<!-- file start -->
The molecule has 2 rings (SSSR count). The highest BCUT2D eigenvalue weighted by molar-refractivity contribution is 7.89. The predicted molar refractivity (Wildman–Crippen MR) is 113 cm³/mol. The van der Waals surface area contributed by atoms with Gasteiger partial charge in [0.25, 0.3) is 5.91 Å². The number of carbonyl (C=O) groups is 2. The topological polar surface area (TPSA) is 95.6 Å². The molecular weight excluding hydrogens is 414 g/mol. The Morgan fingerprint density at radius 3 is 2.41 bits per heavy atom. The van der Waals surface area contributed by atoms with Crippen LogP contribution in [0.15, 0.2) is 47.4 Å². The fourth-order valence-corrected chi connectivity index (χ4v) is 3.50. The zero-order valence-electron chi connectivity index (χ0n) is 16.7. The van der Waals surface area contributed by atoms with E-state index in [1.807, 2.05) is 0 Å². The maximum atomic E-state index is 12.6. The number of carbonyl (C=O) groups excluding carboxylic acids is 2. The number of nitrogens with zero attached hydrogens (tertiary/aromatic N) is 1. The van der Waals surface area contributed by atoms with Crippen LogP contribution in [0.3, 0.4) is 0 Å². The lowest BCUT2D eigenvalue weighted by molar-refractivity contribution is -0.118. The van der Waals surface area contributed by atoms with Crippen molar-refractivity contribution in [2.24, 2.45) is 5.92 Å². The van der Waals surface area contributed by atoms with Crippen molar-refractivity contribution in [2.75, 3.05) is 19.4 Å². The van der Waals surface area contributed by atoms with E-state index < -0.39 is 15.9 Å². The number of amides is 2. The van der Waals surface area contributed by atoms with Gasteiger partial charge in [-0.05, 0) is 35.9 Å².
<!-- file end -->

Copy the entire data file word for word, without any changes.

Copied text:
The molecule has 2 rings (SSSR count). The highest BCUT2D eigenvalue weighted by molar-refractivity contribution is 7.89. The predicted molar refractivity (Wildman–Crippen MR) is 113 cm³/mol. The van der Waals surface area contributed by atoms with Gasteiger partial charge in [0.25, 0.3) is 5.91 Å². The number of carbonyl (C=O) groups is 2. The topological polar surface area (TPSA) is 95.6 Å². The molecular weight excluding hydrogens is 414 g/mol. The Morgan fingerprint density at radius 3 is 2.41 bits per heavy atom. The van der Waals surface area contributed by atoms with Crippen LogP contribution in [0.15, 0.2) is 47.4 Å². The fourth-order valence-corrected chi connectivity index (χ4v) is 3.50. The zero-order valence-electron chi connectivity index (χ0n) is 16.7. The van der Waals surface area contributed by atoms with E-state index in [1.807, 2.05) is 0 Å². The maximum atomic E-state index is 12.6. The number of carbonyl (C=O) groups excluding carboxylic acids is 2. The number of nitrogens with zero attached hydrogens (tertiary/aromatic N) is 1. The van der Waals surface area contributed by atoms with Crippen LogP contribution in [0.3, 0.4) is 0 Å². The lowest BCUT2D eigenvalue weighted by molar-refractivity contribution is -0.118. The van der Waals surface area contributed by atoms with Crippen molar-refractivity contribution in [2.24, 2.45) is 5.92 Å². The van der Waals surface area contributed by atoms with Crippen molar-refractivity contribution in [2.75, 3.05) is 19.4 Å². The van der Waals surface area contributed by atoms with E-state index < -0.39 is 15.9 Å². The number of amides is 2. The van der Waals surface area contributed by atoms with Gasteiger partial charge in [-0.05, 0) is 35.9 Å².